ISTANBUL (AP) — Turkey’s leader on Saturday urged the United States to stop supporting Syrian Kurdish militants as local media reported the Turkish military has moved armored vehicles and personnel carriers to a base near the Syrian border.

The relocation comes a day after U.S. troops were seen patrolling the tense border in Syria. The Syrian Kurdish militia is Washington’s main ally in combating Islamic State militants in Syria. But Turkey views Syria’s Kurdish People’s Protection Units, known as YPG, as a terrorist organization and an extension of the Kurdish militants who have been waging a three-decade-long insurgency against Turkey.

“The YPG, and you know who’s supporting them, is attacking us with mortars. But we will make those places their grave, there is no stopping,” President Recep Tayyip Erdogan said. Footage shot Friday night showed a long line of trucks carrying military vehicles driving to the border area. The private Ihlas news agency IHA reported the convoy was heading to southeastern Sanliurfa province from Kilis in the west. The base in the area is 50 kilometers (30 miles) from Syria’s Tal Abyad, a town controlled by the Kurdish militia.

The agency said the relocation comes after Turkish officials announced the completion of a phase of Turkey’s cross-border operation of Euphrates Shield in Syria, adding that the force may be used against Syrian Kurdish militants “if needed.”

Turkish officials announced the conclusion of the operation in March but have said they would continue combating terror to make its borders safe and rid of IS and Kurdish militants. Tensions in the border area rose this week when Turkey conducted airstrikes against bases for YPG group in Syria and Iraq on Tuesday. The Turkish military said it killed at least 90 militants and wounded scores.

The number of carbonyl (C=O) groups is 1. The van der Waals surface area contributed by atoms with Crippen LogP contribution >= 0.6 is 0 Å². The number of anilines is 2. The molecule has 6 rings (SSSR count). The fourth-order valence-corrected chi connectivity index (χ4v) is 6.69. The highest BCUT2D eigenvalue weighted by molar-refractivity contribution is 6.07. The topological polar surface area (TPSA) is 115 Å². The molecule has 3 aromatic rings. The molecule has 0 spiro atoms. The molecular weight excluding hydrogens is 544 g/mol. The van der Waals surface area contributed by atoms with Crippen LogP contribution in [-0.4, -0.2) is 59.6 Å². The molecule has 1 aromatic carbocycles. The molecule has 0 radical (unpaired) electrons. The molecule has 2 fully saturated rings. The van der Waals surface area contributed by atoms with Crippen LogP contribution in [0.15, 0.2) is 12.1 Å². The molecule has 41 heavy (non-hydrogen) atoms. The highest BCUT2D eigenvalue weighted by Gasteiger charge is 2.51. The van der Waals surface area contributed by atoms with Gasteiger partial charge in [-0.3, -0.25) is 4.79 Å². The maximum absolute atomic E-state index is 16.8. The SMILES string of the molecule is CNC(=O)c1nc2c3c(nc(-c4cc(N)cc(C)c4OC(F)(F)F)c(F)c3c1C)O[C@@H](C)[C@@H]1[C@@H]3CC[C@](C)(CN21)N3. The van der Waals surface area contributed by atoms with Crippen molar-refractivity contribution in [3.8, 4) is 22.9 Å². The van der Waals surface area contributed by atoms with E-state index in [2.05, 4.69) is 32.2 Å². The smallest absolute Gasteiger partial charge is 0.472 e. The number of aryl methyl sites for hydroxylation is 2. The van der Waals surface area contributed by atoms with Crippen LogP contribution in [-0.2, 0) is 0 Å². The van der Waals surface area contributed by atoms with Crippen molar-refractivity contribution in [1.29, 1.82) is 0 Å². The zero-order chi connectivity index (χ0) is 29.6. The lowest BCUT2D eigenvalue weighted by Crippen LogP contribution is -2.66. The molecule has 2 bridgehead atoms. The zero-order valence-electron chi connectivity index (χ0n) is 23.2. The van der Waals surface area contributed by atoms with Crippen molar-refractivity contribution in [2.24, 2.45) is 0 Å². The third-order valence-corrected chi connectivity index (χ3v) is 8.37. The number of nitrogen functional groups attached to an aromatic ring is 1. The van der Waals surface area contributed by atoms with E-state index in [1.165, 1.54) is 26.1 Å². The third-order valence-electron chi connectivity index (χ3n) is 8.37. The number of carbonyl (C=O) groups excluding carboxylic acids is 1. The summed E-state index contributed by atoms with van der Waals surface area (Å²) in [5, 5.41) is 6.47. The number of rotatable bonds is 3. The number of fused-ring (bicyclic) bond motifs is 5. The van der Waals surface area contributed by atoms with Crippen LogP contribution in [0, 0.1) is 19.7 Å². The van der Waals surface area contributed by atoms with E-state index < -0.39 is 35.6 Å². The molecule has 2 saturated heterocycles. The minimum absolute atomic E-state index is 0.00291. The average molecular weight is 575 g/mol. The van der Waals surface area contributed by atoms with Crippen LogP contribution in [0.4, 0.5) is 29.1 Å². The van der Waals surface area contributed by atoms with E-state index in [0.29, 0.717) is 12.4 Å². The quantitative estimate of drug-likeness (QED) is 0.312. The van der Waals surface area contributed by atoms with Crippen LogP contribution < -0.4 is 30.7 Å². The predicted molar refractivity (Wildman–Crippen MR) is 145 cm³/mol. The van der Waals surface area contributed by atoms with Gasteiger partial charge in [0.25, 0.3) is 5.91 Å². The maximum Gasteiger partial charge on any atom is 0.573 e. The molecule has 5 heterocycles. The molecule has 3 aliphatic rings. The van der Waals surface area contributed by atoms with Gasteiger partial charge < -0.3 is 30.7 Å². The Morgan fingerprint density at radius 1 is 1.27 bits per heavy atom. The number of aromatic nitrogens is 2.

The Kurdish group in Syria said 20 of its fighters and media activists were killed in the strike, which was followed by cross-border clashes between the two sides. The military said the YPG has targeted the Turkish border from Tal Abyad and further west in Afrin. Turkey’s military responded with howitzers.

Erdogan hinted his country is also ready to repeat it attacks in Sinjar, Iraq, to prevent it from turning into a base for the Kurdish militia. Kurdish officials said the U.S. patrols are monitoring the Turkish-Syrian border to prevent an increase in tensions with Turkey, a NATO member and U.S. ally.

Ankara sent its troops into Syria last August in a military operation triggered in large part by the Kurdish group’s expansion along its borders. The issue has been a source of tension between Ankara and Washington that threatens to hamper the fight against IS. Instead of working with the Syrian Kurds, Turkey is pressing the U.S. to let its army join the campaign for Raqqa, the self-proclaimed capital of IS.

Erdogan is due in Washington on May 16 for his first meeting with U.S. President Donald Trump. Stating that his country is leading the most effective campaign against IS, Erdogan said: “Let us, huge America, all these coalition powers and Turkey, let us join hands and turn Raqqa to Daesh’s grave,” using the Arabic acronym for IS.

The YPG forms the backbone of the U.S-backed Syria Democratic Forces. Redur Khalil, the spokesman for the YPG in Syria, said his group has information that Turkey is reinforcing its border posts opposite Tal Abyad as well as other border posts. He said the purpose of the military reinforcement was not clear.

“We hope that this military mobilization is not meant to provoke our forces or for another purpose linked to entering Syrian territories. We don’t want any military confrontation between us, since our priority is to fight Daesh in Raqqa and Tabqa,” Khalil told The Associated Press in text messages.

Khalil said his forces are not building up in the area and added that the international coalition is now “monitoring” the border.

Associated Press writer Sarah El Deeb contributed from Beirut.